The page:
Larsen discusses veterans’ benefits

EVERETT — U.S. Rep. Rick Larsen addressed veterans at Everett Community College about educational and other benefits Nov. 5, and heard about their troubles with the Department of Veterans Affairs.

U.S. Rep. Rick Larsen meets with veterans at Everett Community College Nov. 5.

EVERETT — U.S. Rep. Rick Larsen addressed veterans at Everett Community College about educational and other benefits Nov. 5, and heard about their troubles with the Department of Veterans Affairs.

Larsen noted that local employment for veterans had made significant strides due to the Bonneville Power Administration and the Puget Sound Naval Shipyard.

“The BPA hadn’t been following veterans’ preference hiring rules, so its administrator was fired,” Larsen said. “The new administrator promised that problem would be solved.”

By contrast, of the roughly 1,800 employees that the shipyard hired last year, more than 500 were veterans, and more than 100 were disabled. With 700 employees retiring this year, Larsen expects the shipyard to hire around 2,000, for a net gain of 1,300.

Larsen touted the value of the Department of Housing and Urban Development’s Veterans Affairs Supportive Housing, or HUD-VASH, in alleviating homelessness among veterans, and likewise pointed to WorkSource of Snohomish County and EvCC’s job fairs as valuable resources for veterans.

Due to the TriWest Healthcare Alliance’s recent contract modifications with the VA, Ray Miller worried that TriWest could now dictate which doctors he could see.

David Brown expressed frustrations with the VA’s bureaucracy. He’d filed a claim March 31, after the VA told him they’d lost his two previous claims, but he was then told that it would take until May 8, 2016, for his claim to be processed.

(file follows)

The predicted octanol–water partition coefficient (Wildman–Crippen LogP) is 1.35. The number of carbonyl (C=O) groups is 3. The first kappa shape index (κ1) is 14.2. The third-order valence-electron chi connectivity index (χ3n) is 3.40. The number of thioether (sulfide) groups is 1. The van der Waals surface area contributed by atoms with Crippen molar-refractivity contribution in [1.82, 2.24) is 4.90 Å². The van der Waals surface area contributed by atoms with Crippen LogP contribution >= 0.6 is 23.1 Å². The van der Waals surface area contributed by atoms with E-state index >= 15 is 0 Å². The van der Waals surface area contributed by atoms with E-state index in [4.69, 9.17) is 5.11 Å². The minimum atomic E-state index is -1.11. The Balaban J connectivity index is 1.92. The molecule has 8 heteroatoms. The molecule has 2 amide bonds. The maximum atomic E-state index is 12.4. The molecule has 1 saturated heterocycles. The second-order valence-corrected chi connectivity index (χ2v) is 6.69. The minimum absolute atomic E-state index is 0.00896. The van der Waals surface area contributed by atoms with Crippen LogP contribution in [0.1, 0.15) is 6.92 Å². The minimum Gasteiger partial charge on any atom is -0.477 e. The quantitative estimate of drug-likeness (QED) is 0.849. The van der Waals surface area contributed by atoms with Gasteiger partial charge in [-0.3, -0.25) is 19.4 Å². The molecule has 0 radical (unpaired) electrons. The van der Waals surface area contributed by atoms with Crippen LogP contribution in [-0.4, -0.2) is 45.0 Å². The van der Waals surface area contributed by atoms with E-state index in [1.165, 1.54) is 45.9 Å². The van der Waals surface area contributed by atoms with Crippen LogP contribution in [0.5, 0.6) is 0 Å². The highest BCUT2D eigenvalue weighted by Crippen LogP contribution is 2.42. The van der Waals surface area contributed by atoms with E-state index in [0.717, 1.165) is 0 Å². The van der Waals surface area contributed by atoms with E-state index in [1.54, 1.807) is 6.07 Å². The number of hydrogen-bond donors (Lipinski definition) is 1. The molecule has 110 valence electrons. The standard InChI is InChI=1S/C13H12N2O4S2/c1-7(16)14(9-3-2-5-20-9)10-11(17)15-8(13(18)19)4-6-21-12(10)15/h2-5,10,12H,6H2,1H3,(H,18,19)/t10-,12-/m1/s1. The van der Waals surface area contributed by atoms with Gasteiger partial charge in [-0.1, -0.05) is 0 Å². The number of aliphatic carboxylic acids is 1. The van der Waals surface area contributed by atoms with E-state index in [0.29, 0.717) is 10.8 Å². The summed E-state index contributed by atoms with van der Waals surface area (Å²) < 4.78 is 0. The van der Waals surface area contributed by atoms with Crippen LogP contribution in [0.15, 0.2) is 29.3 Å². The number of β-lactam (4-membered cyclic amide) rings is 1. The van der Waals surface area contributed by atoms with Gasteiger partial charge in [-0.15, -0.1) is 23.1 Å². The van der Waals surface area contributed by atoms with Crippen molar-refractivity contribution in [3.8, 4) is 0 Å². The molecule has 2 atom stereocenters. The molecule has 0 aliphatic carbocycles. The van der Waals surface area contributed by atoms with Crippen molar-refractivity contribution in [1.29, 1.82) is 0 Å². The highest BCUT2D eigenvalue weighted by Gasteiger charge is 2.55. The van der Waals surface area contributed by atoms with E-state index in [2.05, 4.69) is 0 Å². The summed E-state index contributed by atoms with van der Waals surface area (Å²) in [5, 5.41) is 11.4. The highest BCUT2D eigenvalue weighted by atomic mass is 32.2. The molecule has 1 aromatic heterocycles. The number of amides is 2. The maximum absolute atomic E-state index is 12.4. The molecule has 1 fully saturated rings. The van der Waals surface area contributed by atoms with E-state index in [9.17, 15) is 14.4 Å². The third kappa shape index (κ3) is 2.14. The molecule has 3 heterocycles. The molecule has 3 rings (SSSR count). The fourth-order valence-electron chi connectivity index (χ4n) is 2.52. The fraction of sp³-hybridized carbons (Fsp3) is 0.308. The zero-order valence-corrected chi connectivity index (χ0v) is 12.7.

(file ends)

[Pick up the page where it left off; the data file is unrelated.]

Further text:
“They told me they were still gathering evidence, so I asked them what more they needed, and they said they didn’t need any,” Brown said. “I asked for the contact information for the person who was handling my claim and was told they couldn’t give it to me. I spoke with one lady on the phone and told her that I’d be meeting with my representative today, and she said, ‘Go ahead, it probably won’t do you any good.'”

“Let’s see if we can’t prove her wrong,” Larsen said, as he invited all the veterans to get in touch with his staff about their issues.

Others with grievances were two reservists who were not allowed to reschedule VA appointments that had been scheduled to coincide with their overseas deployments, and the widow of a veteran who was told by the VA that they would not pay for her terminally ill husband’s treatment unless he was moved, even as the hospital he was at told her that he couldn’t survive being moved.

Miller noted that 18-24 months tends to be the typical amount of time before the VA will make a decision, and added that this is actually shorter than the 36 months that it used to take.

“That backlog has been the bane of both Bush and Obama’s administrations, and everyone who’s served under them,” Larsen said. “We owe it to you as veterans to try and live up to the examples that you set with your service.”

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